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English Machine Translation of the Decision[edit | edit source]
The decision below is a machine translation of the German original. Please refer to the German original for more details.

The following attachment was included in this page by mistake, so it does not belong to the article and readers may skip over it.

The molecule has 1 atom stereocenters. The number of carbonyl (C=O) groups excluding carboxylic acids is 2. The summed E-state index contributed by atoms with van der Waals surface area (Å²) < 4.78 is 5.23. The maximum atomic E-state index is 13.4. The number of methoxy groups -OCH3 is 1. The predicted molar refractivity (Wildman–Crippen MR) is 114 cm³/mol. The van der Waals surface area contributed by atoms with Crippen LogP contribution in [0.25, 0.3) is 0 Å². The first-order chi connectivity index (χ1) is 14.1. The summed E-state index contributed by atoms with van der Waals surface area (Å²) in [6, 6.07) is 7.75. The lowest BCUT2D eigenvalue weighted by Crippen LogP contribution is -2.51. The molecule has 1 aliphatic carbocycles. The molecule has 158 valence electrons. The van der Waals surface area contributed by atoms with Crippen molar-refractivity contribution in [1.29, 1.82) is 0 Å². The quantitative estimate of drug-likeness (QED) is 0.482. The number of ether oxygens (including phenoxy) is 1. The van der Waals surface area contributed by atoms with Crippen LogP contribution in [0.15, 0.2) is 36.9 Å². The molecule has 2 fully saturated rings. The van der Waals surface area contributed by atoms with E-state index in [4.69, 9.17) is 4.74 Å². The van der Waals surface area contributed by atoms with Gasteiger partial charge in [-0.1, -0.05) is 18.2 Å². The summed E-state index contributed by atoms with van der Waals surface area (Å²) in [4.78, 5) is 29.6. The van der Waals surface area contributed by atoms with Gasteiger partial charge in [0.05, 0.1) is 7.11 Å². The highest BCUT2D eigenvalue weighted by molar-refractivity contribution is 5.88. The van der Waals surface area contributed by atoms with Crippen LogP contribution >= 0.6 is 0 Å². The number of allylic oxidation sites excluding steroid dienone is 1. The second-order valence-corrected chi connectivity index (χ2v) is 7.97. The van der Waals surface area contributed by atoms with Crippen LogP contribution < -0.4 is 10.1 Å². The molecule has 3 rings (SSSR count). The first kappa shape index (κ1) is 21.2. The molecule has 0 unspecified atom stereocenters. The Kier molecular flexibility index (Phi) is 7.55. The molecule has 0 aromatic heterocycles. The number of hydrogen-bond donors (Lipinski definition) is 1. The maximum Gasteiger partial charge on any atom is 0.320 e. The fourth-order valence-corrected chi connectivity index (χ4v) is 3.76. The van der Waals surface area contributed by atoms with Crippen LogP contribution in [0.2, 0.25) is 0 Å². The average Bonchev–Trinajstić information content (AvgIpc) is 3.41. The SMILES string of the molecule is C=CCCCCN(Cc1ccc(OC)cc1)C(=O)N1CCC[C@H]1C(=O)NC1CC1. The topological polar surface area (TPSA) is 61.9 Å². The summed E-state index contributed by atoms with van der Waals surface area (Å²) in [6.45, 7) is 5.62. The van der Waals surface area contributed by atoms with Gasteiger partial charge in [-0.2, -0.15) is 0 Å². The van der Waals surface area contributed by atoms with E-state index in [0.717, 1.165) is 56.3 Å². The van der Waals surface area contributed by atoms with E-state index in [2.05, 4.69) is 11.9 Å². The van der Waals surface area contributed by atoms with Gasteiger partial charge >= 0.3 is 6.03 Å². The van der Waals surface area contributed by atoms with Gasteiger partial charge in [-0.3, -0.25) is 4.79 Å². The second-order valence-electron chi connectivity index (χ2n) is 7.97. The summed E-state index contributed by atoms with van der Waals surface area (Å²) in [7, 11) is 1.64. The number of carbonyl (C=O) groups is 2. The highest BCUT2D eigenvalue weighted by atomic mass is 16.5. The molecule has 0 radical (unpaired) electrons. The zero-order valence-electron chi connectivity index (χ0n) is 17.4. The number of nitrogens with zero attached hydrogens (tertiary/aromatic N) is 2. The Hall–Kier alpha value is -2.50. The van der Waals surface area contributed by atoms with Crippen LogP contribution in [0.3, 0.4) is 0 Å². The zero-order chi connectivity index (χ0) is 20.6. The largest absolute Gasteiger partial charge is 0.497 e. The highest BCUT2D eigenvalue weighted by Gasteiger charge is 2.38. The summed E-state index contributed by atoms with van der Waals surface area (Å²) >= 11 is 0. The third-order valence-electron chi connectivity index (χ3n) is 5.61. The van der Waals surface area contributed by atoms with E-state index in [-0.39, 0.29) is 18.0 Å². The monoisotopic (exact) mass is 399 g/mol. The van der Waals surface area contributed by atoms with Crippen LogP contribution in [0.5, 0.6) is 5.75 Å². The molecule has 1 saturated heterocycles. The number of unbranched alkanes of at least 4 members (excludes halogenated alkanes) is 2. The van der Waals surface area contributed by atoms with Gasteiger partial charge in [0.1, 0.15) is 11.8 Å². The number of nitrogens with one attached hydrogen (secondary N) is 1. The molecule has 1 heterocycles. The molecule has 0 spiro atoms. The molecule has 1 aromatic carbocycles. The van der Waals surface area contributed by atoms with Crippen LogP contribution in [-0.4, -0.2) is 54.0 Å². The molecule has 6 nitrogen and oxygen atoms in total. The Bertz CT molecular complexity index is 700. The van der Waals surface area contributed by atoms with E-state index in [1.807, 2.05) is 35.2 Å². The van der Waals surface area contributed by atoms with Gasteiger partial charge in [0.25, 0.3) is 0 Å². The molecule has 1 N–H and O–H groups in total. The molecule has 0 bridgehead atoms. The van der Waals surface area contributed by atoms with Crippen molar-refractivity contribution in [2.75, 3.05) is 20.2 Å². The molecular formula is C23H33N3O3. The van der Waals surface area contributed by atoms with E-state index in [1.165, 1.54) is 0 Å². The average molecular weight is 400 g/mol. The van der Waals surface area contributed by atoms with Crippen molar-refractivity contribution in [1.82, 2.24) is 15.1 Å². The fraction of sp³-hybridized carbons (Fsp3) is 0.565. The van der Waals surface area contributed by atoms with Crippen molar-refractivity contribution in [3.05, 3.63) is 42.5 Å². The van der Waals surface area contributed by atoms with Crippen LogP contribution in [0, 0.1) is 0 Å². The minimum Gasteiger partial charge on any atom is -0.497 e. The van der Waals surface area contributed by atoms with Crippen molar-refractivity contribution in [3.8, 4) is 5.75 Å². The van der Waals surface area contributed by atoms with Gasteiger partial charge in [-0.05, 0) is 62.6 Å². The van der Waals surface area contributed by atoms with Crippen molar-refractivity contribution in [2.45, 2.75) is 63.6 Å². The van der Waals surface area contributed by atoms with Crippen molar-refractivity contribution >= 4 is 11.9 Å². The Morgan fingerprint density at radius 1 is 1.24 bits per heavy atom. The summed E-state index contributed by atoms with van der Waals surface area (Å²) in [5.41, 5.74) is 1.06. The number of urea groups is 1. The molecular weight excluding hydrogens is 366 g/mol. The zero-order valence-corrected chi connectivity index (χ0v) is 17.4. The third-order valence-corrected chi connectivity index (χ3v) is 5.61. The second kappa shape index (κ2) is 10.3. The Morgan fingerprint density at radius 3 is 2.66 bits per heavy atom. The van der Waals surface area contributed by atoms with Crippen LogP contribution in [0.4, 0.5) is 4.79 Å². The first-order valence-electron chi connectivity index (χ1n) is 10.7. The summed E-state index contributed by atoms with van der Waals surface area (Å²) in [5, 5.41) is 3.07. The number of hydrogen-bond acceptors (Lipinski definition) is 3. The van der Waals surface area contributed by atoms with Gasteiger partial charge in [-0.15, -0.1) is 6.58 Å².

Court: Landessozialgericht Hamburg 3rd Senate Date of decision: 14.09.2021 File number: L 3 R 7/21 Document type: Judgment Tenor The applicant's appeal is dismissed. Extrajudicial costs are not to be reimbursed in the appeal proceedings either. The appeal is not admitted. Facts Paragraph 1 The plaintiff seeks the correction of her pension assessment by completing periods of training. Paragraph 2 The plaintiff, who was born on xxxxx in 1963, was born in P., entered Germany on 29 January 1987 and has since acquired German nationality after naturalisation. She was employed as a nurse subject to social insurance contributions and is insured with the defendant's pension scheme. She applied for a pension for reduced earning capacity with the defendant and was asked to provide further information on her employment for the purpose of clarifying her pension account. Paragraph 3 She stated that she had gone to a general school from 1979 to 1978, then to the L., a medical grammar school in her home town. There she had completed her training as a qualified nurse in May 1983. She submitted a school-leaving certificate confirming this information. The certificate was dated 31 May 1983. Paragraph 4 By decision of 6 February 2019, the defendant granted the plaintiff a pension for full reduction in earning capacity from 1 April 2018. The decision contains an insurance history as an annex. In the explanations of the decision, it was made clear that the list contained such data as were relevant for the determination and provision of benefits. According to this, the defendant took into account 31 months of technical school training as a credit period from 14 November 1980 to 31 May 1983, and 24 months of compulsory contribution periods for bringing up children from 1 September 1987 to 31 August 1989. Paragraph 5 The defendant explained that the period from 1 September 1978 to 13 November 1980 could not be recognised as a credit period because the training was completed before the child reached the age of 17. The period from 31 August 1987 to 30 August 1997 had been recognised as a period taken into account for bringing up children. Paragraph 6 The plaintiff lodged an objection against this. She stated that the training did not last 31 months, but a total of 5 years from 1978 to 1983. In addition, she stated that the information on the child-raising periods was also incorrect. She had financially supported her daughter until she was 21 and she had also been in her care. Paragraph 7 By decision of 17 April 2019, the defendant rejected the appeal as unfounded. It stated in justification that according to § 57 of the Sixth Book of the Code of Social Law (SGB VI), the period of bringing up a child until the child's 10th birthday is to be recognised as a period of consideration for bringing up a child, i.e. in the case of the plaintiff until 30 August 1997, as the daughter had reached the age of ten on 31 August 1997. Paragraph 8 In addition, according to § 58.1 sentence 1 no. 4 of the Social Code Book VI, periods of school education are to be taken into account during which the insured person attended a school, technical college or university after reaching the age of 17, or participated in a pre-vocational training measure. The plaintiff reached the age of 17 on 13 November 1980, which is why the technical school education completed before that date could not be recognised as a credit period. Paragraph9 In the action brought before the Social Court of Hamburg on 17 May 2019, the plaintiff claimed that the information in the pension decision needed to be corrected. Her training had lasted 5 years and not merely 31 months. She feared that she could be made to suffer difficulties if an official document did not contain complete information. She therefore requested that the training be correctly presented, even if it was only partially recognised. Paragraph10 After hearing the parties, the Social Court ruled by court order on 2 December 2020 and dismissed the application. Insofar as the action related to the recognition of periods of education and child-raising, the decision of the defendant was not objectionable, the periods relevant under pension law had been correctly ascertained and taken into account; in this respect, reference was to be made to the statements of the defendant in the notice of objection. Insofar as the plaintiff requested the completion of her personal data in the pension decision, the action was already inadmissible, but otherwise also unfounded. The plaintiff had only substantiated her request for correction in the legal proceedings and the defendant had assumed in the notice of opposition that the periods in question had been taken into account in the pension notice. Irrespective of this, the action was also unfounded. The plaintiff had no claim to completion of the personal data concerning her pursuant to § 35.2 sentence 1 of the First Book of the German Social Code (SGB I) in conjunction with Art. 16 sentence 2 of the Basic Data Protection Regulation. Article 16 sentence 2 of the General Data Protection Regulation (DSGVO). Pursuant to Article 16 sentence 2 of the GDPR, the data subject had the right to request the completion of incomplete personal data - also by means of a supplementary declaration - taking into account the purposes of the processing. Although the periods of the plaintiff's training were personal data within the meaning of Article 4(1) of the GDPR, the data listed by the defendant in the decision were complete in this sense. The concept of completeness in Article 16 of the GDPR was to be understood relatively and not absolutely. It was not sufficient for incompleteness that any personal data were missing. Incompleteness was expressly subject to the consideration of the purposes of the processing. Personal data were therefore only incomplete if they were so incomplete in relation to the specific processing that the purpose of the processing was no longer achieved. A restriction of the right to completion therefore exists with regard to the purposes of the processing. Insofar as the data would satisfy the (possibly very specific) purpose determined by the controller, the data subject cannot demand the inclusion of additional data which, from his point of view, are supposedly useful in the respective context but are not necessary to achieve the purpose (with reference to Landessozialgericht für das Land Nordrhein-Westfalen, judgment of 24 July 2020 - L 21 AS 195/19 with further references). The purpose of listing the periods in the contested decision was to justify the amount of the pension granted. This was already apparent from the fact that the insurance history was preceded by the explanatory statement that the list contained data that were relevant for the determination and provision of benefits. The insurance history thus only contained periods which, from the point of view of the defendant, were relevant in terms of pension law, i.e. such periods which had an effect on the granting of the pension in terms of type, beginning and amount. For the reasons stated under II. above, it follows why the period of training from 1 September 1978 to 13 November 1980 was not relevant under pension law. Its listing was therefore not necessary to achieve the purpose of "determining the pension entitlement". The insurance history did not serve the purpose of presenting a complete curriculum vitae of the plaintiff, even if an official document on the complete training periods might appear useful for the plaintiff with regard to future obligations to provide evidence that might be imposed on her. Paragraph 11 On 8 January 2021, the applicant appealed against the court decision, which was served on her on 8 December 2021, arguing that the decision contained false, misleading and incorrect information. The decision of the Social Court was incomprehensible, discriminatory and not objective. Paragraph12 The applicant claims mutatis mutandis, paragraph 13 annul the decision of the Social Court of Hamburg of 3 December 2020 and amend the decision of the defendant of 6 February 2019 in the form of the notice of appeal of 7 April 2019 to the effect that her period of training from 1 September 1978 to 13 November 1980 is also listed for information purposes. Paragraph 14 The defendant applies, paragraph 15 dismiss the appeal. Paragraph 16 It refers to the contested decisions and the decision of the Social Court. Paragraph17 By letter of 10 September 2021, the applicant stated that she was unfit to stand trial and submitted a medical certificate. In an accompanying letter, she once again explained her position, pointing out that she could not attend the hearing. Facts had been omitted, which was outrageous. Her five-year training had been cut in half. It was not stated in the decision that the training had lasted five years and also not that only half of it was accounted for. Paragraph 18 For further details, reference is made to the contents of the case file and the defendant's administrative file. Reasons for the decision Paragraph19 The court was able to hear and decide without the applicant's presence. The Claimant's personal appearance at the hearing date of 14 September 2021 was not ordered. The plaintiff informed the court that she was unable to attend the hearing and proved this by means of a medical certificate, but she did not apply for a postponement of the hearing. Such a request cannot be implied from her submissions. The plaintiff explained her position once again, pointing out that she could not appear due to illness. It does not follow from the submission that the date should be postponed. Paragraph 20 The appeal, which is admissible and, in particular, in due form and time, is admissible but not well-founded. The applicant's appeal has no prospect of success. The Social Court rightly and with correct reasoning dismissed the action. The Senate refers to the reasoning in the contested judgment of 3 December 2020 (§ 153.3 of the Social Court Act <SGG>). The Social Court presented the factual and legal situation in a detailed and legally correct manner. The applicant's submissions in the appeal proceedings are not suitable to justify a different decision. Paragraph21 It should be added that even if one assumes that the preliminary proceedings have covered the plaintiff's objections and that the action is therefore well-founded, as the senate tends to do, the action proves to be unfounded in any case for the reasons listed by the social court, because there is no claim to completion or correction of the pension decision with regard to the periods of training, neither according to the social law nor according to the data protection law regulations. The plaintiff has no claim to the presentation of her complete school and training periods. A pension notice is not a curriculum vitae or a document proving general personal data. Only the data relevant for the granting of the pension are to be listed - as the Social Court correctly pointed out. This is what happened in the present case. Paragraph 22 The decision on costs follows from § 193 SGG. Paragraph 23 The appeal was not to be allowed because the requirements under § 160 SGG were not met.